Those are seven very clear things that we can commit ourselves to both as individuals and as a parish. However, one final thing is clear to me. Christian Unity is bigger than we are. It is bigger than the reach even of the Roman Catholic Church. Christians have been factioned for the past one thousand years. While the Catholic Church has been doggedly persistent in maintaining unity through the ministry of the bishops and fidelity to the apostolic tradition, we’ve witnessed an almost hopeless factionalism in the past five hundred years.

Several years ago a local pastor at one of the protestant Churches decided to visit us for daily mass during lent. I remember how excited our daily mass crowd was to host this local pastor. I also was pleased that the pastor could be with us. I was pleased because I respected this person as someone who loved God and was dedicated to serving God. This person was both pastoral and intelligent and whose company we all enjoyed. And it was always great except at communion time. Because it was during this holy sacrament of unity that we were regularly reminded that our denominations were not one. That our communion was divided. Each time this pastor came forward at communion time, and I imparted the blessing rather than the Eucharist, I felt a painful twinge. Everything in me desired to give the Eucharist. But we can only give and receive the Eucharist honestly. It signifies unity. And both of us knew that this was not the case between our denominations.

Ultimately, Christian Unity is going to be the work of Christ himself. Only he can make the sad divisions among us to cease. Only he can work the miracle of making us one body and one spirit.

For this reason John the Baptist saw Jesus coming toward him and said, Behold the Lamb of God, who takes away the sin of the world.”

And he will. Someday his triumph will be completed. Meanwhile we pray for unity. And we wait in joyful hope.


January 6, 2008

Isaiah 60:1-6
Psalm 72
Ephesians 3:2-3a, 5-6
Matthew 2:1-12

“We saw his star at its rising and have come to do him homage.”

So said the magi from the east to King Herod as they neared the end of their journey. Of course, the child was not in the royal court of Herod, but was in Bethlehem, as the chief priests and scribes indicated was prophesied. When they got to Bethlehem, they gave homage and they gave gifts. What does this story mean?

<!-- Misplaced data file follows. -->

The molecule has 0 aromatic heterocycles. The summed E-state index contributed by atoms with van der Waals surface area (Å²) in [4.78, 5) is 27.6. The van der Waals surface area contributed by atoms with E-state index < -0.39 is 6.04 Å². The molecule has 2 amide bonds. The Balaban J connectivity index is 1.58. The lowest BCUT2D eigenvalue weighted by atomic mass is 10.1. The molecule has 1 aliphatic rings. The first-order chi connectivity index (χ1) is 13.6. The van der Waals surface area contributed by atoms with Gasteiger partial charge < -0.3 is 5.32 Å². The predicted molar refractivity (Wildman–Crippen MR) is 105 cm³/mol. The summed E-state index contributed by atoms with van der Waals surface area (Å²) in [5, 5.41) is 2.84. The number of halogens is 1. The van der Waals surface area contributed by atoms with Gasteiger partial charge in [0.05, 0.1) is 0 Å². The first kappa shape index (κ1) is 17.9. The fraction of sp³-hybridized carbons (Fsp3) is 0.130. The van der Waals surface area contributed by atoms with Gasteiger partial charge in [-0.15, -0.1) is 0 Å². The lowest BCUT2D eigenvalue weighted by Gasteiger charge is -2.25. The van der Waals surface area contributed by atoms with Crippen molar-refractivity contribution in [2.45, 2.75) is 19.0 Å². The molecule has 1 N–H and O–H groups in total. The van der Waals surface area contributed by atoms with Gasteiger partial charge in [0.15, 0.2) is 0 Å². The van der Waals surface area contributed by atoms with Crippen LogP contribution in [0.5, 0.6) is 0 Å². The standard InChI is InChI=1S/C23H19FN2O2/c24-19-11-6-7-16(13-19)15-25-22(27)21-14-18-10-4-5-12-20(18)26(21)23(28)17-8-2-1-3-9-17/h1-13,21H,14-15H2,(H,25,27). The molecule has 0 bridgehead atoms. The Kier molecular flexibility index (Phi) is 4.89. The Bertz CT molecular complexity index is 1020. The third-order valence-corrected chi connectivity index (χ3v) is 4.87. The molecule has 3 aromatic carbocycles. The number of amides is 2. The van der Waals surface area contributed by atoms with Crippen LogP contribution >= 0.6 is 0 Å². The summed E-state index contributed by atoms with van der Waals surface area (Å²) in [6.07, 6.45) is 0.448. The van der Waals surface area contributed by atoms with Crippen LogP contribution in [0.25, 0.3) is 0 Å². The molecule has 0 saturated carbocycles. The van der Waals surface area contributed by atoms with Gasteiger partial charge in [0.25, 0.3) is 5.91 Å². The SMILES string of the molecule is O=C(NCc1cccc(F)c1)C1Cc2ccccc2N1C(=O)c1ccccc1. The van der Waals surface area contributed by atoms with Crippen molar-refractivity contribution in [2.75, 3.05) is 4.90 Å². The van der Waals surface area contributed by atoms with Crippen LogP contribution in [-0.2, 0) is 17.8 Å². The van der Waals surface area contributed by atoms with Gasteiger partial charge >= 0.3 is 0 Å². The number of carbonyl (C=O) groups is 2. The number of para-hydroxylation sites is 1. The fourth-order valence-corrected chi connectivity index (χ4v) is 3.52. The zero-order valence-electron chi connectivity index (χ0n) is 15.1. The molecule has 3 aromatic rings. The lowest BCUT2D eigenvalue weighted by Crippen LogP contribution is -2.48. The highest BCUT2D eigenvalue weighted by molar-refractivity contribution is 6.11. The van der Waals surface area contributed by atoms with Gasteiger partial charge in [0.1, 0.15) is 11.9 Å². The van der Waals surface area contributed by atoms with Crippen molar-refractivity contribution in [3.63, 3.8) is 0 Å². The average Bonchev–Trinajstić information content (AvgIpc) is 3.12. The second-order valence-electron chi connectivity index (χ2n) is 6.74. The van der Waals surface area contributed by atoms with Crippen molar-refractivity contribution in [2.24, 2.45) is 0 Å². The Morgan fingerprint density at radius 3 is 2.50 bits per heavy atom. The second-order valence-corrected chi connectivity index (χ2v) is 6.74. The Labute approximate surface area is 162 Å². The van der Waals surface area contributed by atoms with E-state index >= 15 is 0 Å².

The clue comes, of course, from the name of this feast day. Epiphany. It is a great word. It means “manifestation or illuminating realization.” It’s symbol is the star. The light that guided them to their destination – the manifestation of God in the baby Jesus.

All these senses of epiphany come together in this story from the gospel of Matthew. God himself was revealed to the world through the birth of Jesus. An epiphany of God. The understanding of God’s intention was also present. An epiphany of God’s intention. It all came together.

God sent his only son as savior of the world. Not just for the Jews, the children of the promises to Abraham, but to all the nations. The magi symbolize all the nations of the world, coming to adore Jesus. This is truly a catholic vision of God’s plan.

Of course, we all knew this more or less. Does it have anything to do with us today?

Well, interestingly enough, the bishops have declared the week of January 6 to be National Migration Week. All Catholics are called upon to think about the issues around immigration in this country. And it does have a connection with this feast day.

Consider the experience of the Magi. They journeyed from their homeland as pilgrims seeking the Christ. They faced danger, political intrigue, and plots from the Herodian court. And they were
Consider the experience of the Holy Family. After the visit of the Magi they were forced to flee Herod’s murderous intentions, became refugees and immigrants, and lived in the land of Egypt for a time. Their experience is the experience of all refugees and migrants.

For that reason alone every Catholic in the United States of America should be sympathetic to the plight of immigrants and refugees.

You know, one of the things I am most proud of in our parish is the broad based support for the Hispanic immigrants in our parish and in our county. This parish has given courageous support through prayer, through advocacy, and through welcoming the strangers in our midst. I am proud to be a part of this ministry in this parish. Those we have welcomed are no longer strangers, but friends who are among us.

One of the things I am most proud of in our country is that we are all a country of immigrants. Americans are people from every race, nationality, culture, and language. We get placed into the national “melting pot” and each new addition adds new seasoning to who we are. Our national identity is being continuously formed. In this sense it is a little bit like heaven. We come from everywhere.

Of course, the best earthly example of heaven is the Roman Catholic Church. Why? Because it is the only institution that literally consists of people from every country, nation, language, and race. It is the Kingdom of God on earth – pointing to the eternal reality of the Kingdom of Heaven.